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On the mechanism behind freezing-induced chemical crosslinking in ice-templated cellulose nanofibril aerogels
KTH, School of Engineering Sciences in Chemistry, Biotechnology and Health (CBH), Fibre- and Polymer Technology, Fibre Technology.ORCID iD: 0000-0003-1874-2187
KTH, School of Engineering Sciences in Chemistry, Biotechnology and Health (CBH), Fibre- and Polymer Technology. KTH, School of Engineering Sciences in Chemistry, Biotechnology and Health (CBH), Centres, Wallenberg Wood Science Center.ORCID iD: 0000-0002-5444-7276
KTH, School of Engineering Sciences in Chemistry, Biotechnology and Health (CBH), Fibre- and Polymer Technology, Coating Technology. KTH, School of Engineering Sciences in Chemistry, Biotechnology and Health (CBH), Centres, Wallenberg Wood Science Center.ORCID iD: 0000-0002-9486-5288
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2018 (English)In: Journal of Materials Chemistry A, ISSN 2050-7488, Vol. 6, no 40, p. 19371-19380Article in journal (Refereed) Published
Abstract [en]

The underlying mechanism related to freezing-induced crosslinking of aldehyde-containing cellulose nanofibrils (CNFs) has been investigated, and the critical parameters behind this process have been identified. The aldehydes introduced by periodate oxidation allows for formation of hemiacetal bonds between the CNFs provided the fibrils are in sufficiently close contact before the water is removed. This is achieved during the freezing process where the cellulose components are initially separated, and the growth of ice crystals forces the CNFs to come into contact in the thin lamellae between the ice crystals. The crosslinked 3-D structure of the CNFs can subsequently be dried under ambient conditions after solvent exchange and still maintain a remarkably low density of 35 kg m-3, i.e. a porosity greater than 98%. A lower critical amount of aldehydes, 0.6 mmol g-1, was found necessary in order to generate a crosslinked 3-D CNF structure of sufficient strength not to collapse during the ambient drying. The chemical stability of the 3-D structure can be further enhanced by converting the hemiacetals to acetals by treatment with an alcohol under acidic conditions.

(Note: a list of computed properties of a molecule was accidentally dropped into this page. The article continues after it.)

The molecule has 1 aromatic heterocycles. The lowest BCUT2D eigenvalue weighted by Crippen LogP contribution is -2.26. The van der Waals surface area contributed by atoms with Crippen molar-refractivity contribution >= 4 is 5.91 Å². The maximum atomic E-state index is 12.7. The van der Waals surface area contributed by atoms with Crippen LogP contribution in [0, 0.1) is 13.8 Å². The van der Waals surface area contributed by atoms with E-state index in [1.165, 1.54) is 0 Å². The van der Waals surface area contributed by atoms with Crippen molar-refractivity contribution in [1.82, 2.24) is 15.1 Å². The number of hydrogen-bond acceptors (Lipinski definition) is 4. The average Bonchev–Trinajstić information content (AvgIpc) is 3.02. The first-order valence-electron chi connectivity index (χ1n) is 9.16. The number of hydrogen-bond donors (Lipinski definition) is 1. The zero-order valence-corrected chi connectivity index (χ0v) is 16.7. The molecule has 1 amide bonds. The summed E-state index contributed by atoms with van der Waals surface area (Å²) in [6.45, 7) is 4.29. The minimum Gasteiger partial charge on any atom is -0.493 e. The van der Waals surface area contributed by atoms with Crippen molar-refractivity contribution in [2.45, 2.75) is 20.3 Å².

Place, publisher, year, edition, pages
Royal Society of Chemistry , 2018. Vol. 6, no 40, p. 19371-19380
Keywords [en]
Aerogels, Aldehydes, Cellulose, Chemical stability, Crosslinking, Freezing, Nanofibers, Acidic conditions, Ambient conditions, Cellulose nanofibrils (CNFs), Chemical cross-linking, Freezing process, Lower critical, Periodate oxidation, Solvent exchanges, Ice
National Category
Polymer Technologies
Identifiers
URN: urn:nbn:se:kth:diva-247488DOI: 10.1039/c8ta06319bISI: 000448413100008Scopus ID: 2-s2.0-85055128762OAI: oai:DiVA.org:kth-247488DiVA, id: diva2:1302742
Note

QC 20190405

Available from: 2019-04-05 Created: 2019-04-05 Last updated: 2019-09-13Bibliographically approved
In thesis
1. CONTROLLED ASSEMBLY AND FUNCTIONALISATION OF CELLULOSE-BASED MATERIALS
Open this publication in new window or tab >>CONTROLLED ASSEMBLY AND FUNCTIONALISATION OF CELLULOSE-BASED MATERIALS
2019 (English)Doctoral thesis, comprehensive summary (Other academic)
Abstract [en]